…thinking we can keep everyone safe without a model…dare I say an architecture…that was well defined, clearly communicated and consistently used to coordinate an objective and reasonable response…
…makes about as much sense as trying to do security in our organizations solely based on “best practices”, foxy frameworks and standardized controls sprinkled around the place like toilet paper the morning after Halloween.
Without structure to our thinking – and without a way to document and communicate the structure behind our thinking – there’s only one outcome:
My hope is that we’re going to learn from this, and we’re going to be able to understand and analyze after the fact how everything is connected, and everything fits together in this complex, globally-interconnected world we live in today.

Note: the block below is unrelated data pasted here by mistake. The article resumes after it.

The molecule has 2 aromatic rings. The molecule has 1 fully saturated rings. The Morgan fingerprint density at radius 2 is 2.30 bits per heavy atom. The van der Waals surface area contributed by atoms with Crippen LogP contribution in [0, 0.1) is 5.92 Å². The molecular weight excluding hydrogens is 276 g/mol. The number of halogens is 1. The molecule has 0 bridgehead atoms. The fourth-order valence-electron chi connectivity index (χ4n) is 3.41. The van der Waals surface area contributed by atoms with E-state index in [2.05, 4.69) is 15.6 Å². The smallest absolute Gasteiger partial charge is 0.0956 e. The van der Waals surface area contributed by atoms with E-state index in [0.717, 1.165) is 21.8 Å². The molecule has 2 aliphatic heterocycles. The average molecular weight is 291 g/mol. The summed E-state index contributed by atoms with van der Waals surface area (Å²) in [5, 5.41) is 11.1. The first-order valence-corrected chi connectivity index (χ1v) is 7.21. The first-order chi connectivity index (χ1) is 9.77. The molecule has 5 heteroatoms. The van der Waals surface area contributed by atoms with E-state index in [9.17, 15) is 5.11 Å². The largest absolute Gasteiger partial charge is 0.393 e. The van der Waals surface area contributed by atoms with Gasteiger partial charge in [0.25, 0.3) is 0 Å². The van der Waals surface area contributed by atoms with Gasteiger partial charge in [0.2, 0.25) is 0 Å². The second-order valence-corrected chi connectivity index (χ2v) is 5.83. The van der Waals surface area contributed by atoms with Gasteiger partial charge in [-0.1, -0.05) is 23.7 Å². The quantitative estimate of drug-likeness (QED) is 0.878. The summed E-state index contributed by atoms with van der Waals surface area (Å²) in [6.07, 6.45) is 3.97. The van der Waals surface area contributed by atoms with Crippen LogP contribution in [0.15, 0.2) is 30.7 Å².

At the very least, I hope it underscores the importance of actually understanding the architectures you have in your organization. Because without that understanding, you’re worse than flying blind. Far too often, all you can do is guess.
What I want you to take away from today’s email – which admittedly ended up being a bit heavier than I’d originally intended – is simply this: everything has an architecture. It’s the degree to which you understand what that architecture is and how its elements interact that determines how successful you’ll ultimately be in getting what you want—whether that’s managing a global pandemic or simply being able to continue delighting your customers.